Sunday
Oct092011

Why an edible forest garden?

Consider, if you will, the fact that natural world ecosystems sustain every life-supporting function on the planet, including climate regulation, water filtration, soil formation, food, fibers, medicines, and so on.  All that and yet these ecosystems are essentially just combinations of biotic and abiotic components.  They are life, as we know it, which sustains, builds upon, and propagates further life in a cycle of renewal, through an elaborate dance of successional state changes in geologic step with changing environments.

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Thursday
Apr212011

How's Your Mental Well-being?

At the chemical level, food is the brain's primary link to its evolution and its ongoing physiology (i.e. how well it functions).  It's scientifically established that diet is correlated with (among other physiological aspects) the brain chemicals that influence mood and behavior [e.g. 6,7,8,9,10,11,12,13,14,15].  That is, diet notably influences the thought processes and emotional reactions that ultimately guide us on our path through life.  Thus, if our diet is lacking, then at a minimum our brain is not functioning optimally.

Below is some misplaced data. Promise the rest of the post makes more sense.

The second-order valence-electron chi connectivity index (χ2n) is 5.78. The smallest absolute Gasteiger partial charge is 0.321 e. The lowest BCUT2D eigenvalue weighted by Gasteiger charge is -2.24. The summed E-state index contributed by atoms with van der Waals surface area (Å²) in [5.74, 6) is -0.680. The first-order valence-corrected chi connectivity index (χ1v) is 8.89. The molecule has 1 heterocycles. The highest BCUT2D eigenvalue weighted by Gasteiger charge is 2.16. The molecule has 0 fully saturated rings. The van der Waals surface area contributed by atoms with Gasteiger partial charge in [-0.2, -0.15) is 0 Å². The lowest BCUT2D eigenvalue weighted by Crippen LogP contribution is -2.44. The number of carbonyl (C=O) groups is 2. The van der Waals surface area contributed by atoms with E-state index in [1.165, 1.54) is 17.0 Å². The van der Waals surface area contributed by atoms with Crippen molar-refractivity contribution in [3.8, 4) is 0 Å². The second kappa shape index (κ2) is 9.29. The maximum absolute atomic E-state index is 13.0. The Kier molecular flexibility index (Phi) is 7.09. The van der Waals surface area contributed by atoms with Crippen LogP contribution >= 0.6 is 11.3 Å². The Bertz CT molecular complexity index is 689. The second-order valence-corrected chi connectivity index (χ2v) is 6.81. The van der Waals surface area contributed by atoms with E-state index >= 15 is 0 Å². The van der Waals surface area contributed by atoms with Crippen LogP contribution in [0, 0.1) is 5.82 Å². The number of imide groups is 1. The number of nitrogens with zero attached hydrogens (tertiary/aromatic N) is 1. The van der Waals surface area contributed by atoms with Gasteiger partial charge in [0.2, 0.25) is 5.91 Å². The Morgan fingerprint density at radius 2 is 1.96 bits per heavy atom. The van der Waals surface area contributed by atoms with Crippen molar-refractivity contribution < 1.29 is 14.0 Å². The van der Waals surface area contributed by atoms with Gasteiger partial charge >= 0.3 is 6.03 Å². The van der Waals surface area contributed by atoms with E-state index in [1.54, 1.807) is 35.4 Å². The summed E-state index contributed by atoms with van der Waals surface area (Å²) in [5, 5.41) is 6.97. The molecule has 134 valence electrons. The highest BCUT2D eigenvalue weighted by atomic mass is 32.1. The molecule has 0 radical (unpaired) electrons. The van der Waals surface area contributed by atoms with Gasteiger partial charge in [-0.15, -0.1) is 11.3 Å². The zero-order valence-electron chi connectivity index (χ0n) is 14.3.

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Tuesday
Jan112011

Natural World Consciousness

You've very likely heard before how humanity can't go on the way it is, but just as likely either don't see the immediacy/seriousness of the issue, or dismiss the idea as fringe lunacy, or are resigned to humanity ending in some cataclysmic event regardless of our actions. On the other hand, you might have enough of a grasp of the ecological underpinnings to appreciate the issue, but as an individual are either confused about what you can do, or too intimidated to challenge culture's steamroller.

It is scientifically accepted that on a cosmological timescale the Earth’s period of habitability is at least half over. In about another billion years the Sun will start to be too luminous and warm for water to exist in liquid form on Earth. Even within the next billion years, there are numerous factors we can't control that threaten our existence on Earth (e.g. volcanism, earthquakes, asteroids, global epidemics, etc.). The future is undoubtedly a bumpy ride.